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Moonbeam Hut

Moonbeam Hut

(Moonbeam Hut: Photo Andrew Buglass 2016)

Maintenance Status

Moonbeam Hut was designated as fully maintain by DOC in 2003. Justin Venable and friends from Hokitka are currently working on a Memorandum of Understanding with DOC to undertake further renovation work. The access tracks to Moonbeam are no longer officially maintained, but have been taken over and maintained by the Permolat group from 2007 onward. The last trim was done in April 2018 and the trails should be in good order currently.


Waitaha catchment. Map BW18. Grid Ref: E1421728/ N5221267. Altitude 475m. Moonbeam Hut is sited on a bush terrace on the TL of the Waitaha, a short distance upriver from Moonbeam Torrent. It's a comfy stopover for those passing through to the valley's headwaters. Visits to Moonbeam fell off markedly in the 1990's and early 2000's due to the tracks overgrowing. Use picked up a little after Permolat got involved, but it's unlikely that it will ever be a high-use Hut because of the rough nature of the valley.


The track to Moonbeam Hut from Kiwi Flat Hut was recut in September/ October 2015. It starts at the Kiwi Flat Hut door and climbs up onto a wedge of bush terrace that separates the Waitaha from Whirling Water. This section is flat and easy to follow, although there are a few large trees across the track here and there that need skirting. After the Headlong Spur turnoff the track begins a long sidle across the bush faces above the Waitaha Gorge. Around 20 minutes from the turnoff it veers sharply uphill and climbs to 510 metres to get around two large active slips. It then drops back to the original trackline and continues upvalley with numerous ups and downs before it descending to the River just upstream of Mark Creek. From here it is mostly boulderhopping, aside from a couple of small bush detours, to Moonbeam Hut. Moonbeam Torrent is large and swift and is dangerous or impassable after heavy rain. The track up to the Hut starts on the Waitaha riverbed 10 minutes upstream from the Torrent and climbs steeply 60 vertical metres to the terrace where the Hut is located. Allow 4-5 hours to get from Kiwi Flat to Moonbeam Hut.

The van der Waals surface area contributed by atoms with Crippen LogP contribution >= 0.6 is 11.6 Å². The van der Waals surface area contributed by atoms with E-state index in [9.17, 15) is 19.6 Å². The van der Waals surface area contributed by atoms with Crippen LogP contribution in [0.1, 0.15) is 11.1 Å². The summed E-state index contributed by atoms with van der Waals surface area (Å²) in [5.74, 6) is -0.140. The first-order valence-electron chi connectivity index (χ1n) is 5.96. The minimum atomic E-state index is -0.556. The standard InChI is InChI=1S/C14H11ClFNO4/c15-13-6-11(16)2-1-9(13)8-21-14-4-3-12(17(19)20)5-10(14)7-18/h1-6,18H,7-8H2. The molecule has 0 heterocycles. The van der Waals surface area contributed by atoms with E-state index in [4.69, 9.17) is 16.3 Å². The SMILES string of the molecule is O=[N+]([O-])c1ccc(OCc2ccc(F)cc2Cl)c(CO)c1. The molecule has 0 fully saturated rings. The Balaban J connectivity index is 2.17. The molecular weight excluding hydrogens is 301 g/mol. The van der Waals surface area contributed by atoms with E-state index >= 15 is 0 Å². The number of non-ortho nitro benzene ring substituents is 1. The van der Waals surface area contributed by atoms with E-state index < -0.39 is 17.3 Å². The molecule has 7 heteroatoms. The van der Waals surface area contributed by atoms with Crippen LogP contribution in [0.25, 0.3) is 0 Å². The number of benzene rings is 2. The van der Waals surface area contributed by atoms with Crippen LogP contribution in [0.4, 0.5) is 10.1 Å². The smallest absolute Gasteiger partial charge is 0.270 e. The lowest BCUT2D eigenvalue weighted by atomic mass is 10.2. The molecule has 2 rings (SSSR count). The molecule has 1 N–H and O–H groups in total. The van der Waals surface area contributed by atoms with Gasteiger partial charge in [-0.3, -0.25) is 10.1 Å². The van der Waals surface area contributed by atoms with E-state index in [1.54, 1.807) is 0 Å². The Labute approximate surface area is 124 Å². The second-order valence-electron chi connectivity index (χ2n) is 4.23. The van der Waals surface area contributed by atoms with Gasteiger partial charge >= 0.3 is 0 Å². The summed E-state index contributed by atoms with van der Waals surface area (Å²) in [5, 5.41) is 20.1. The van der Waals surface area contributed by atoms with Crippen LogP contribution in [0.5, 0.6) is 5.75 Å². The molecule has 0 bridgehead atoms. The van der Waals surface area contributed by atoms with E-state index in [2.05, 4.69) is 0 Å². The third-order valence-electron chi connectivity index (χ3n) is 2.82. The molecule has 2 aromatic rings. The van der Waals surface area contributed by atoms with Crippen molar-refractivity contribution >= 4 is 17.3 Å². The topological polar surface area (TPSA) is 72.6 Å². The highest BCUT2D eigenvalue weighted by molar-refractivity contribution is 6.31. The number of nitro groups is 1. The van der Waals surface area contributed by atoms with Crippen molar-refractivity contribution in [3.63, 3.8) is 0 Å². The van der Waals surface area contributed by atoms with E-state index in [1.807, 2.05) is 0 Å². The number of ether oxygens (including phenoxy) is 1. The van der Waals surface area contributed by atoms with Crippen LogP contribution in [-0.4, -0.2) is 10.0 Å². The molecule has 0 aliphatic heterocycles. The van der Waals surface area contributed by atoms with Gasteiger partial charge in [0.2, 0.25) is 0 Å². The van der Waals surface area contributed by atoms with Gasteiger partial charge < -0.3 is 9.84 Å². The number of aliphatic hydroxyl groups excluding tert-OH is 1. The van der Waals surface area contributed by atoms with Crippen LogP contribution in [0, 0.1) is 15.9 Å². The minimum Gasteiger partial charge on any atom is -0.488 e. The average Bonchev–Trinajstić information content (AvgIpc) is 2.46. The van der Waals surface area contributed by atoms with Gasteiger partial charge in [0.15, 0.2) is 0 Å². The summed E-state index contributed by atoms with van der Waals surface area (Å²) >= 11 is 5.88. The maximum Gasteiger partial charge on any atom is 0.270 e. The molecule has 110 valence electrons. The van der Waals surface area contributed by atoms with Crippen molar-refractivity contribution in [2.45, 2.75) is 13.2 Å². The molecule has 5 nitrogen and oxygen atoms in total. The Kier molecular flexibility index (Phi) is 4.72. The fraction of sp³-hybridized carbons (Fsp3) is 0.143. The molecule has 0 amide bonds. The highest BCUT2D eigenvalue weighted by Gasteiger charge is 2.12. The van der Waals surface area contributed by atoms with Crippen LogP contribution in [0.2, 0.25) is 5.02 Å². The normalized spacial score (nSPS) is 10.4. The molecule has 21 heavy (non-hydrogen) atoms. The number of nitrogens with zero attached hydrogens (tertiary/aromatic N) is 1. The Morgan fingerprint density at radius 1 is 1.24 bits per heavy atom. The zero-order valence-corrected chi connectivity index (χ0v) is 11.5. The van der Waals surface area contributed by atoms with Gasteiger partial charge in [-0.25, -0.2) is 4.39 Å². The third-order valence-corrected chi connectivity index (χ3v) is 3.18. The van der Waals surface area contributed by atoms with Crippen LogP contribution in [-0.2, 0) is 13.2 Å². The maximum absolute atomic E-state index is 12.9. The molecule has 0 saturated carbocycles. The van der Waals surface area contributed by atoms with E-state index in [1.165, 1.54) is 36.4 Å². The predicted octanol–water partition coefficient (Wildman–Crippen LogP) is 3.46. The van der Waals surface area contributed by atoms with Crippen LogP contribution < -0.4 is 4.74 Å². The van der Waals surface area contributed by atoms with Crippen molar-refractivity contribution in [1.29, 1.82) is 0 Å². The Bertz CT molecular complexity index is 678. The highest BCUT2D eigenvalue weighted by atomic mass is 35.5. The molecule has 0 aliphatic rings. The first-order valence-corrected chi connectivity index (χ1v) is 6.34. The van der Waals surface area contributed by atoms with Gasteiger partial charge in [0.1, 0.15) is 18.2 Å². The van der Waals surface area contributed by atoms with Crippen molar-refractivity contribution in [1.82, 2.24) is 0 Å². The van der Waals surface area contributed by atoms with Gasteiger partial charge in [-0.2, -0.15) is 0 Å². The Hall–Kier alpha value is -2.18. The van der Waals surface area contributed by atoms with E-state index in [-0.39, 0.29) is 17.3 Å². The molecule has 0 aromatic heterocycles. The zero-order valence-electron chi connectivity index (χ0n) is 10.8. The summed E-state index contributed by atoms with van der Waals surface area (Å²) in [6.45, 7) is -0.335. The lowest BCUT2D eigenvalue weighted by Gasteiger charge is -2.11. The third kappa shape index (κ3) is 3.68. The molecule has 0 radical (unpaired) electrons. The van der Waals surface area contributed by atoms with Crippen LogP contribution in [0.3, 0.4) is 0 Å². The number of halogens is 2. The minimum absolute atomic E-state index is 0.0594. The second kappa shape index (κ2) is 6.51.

The chopper pad directly in front of the Hut had the surrounding regrowth cleared in 2015.


Moonbeam Hut is a standard NZFS SF70 six-bunker and was built in 1971. It is lined and has an open fire and a roof-fed water tank. There is a toilet and a rudimentary woodshed.


Moonbeam Hut is in relatively good condition currently. It was painted and had some minor repairs done by DOC in 2003. In 2019 a DOC/ volunteer contingent replaced two piles, the roof clearlight sheet and some of the inner roof ply. The leadhead nails in the roof were replaced with tech screws. and a hole patched in the door alcove. Four new mattresses were brought in and the other two cleaned. The toilet was shifted also. There is possibly still a bit of moisture getting in around the floor plate on the left side of the fireplace, and this has buckled the interior lining, however the framing underneath is still sound. There is also a damp patch of floor in the cupboard. I'm not sure where this is coming from, but possibly where a small wooden bench is nailed on the outside cladding of the Hut. There are few paint streaks starting to appear on the exterior wall cladding, particularly the chimney. The window sills and frames are flaking quite badly. The chimney looks to have been built on a stone base and is starting to lean ever so slightly out from the wall. The chimney smokes when being used. This can be alleviated by opening the side louvre a tad.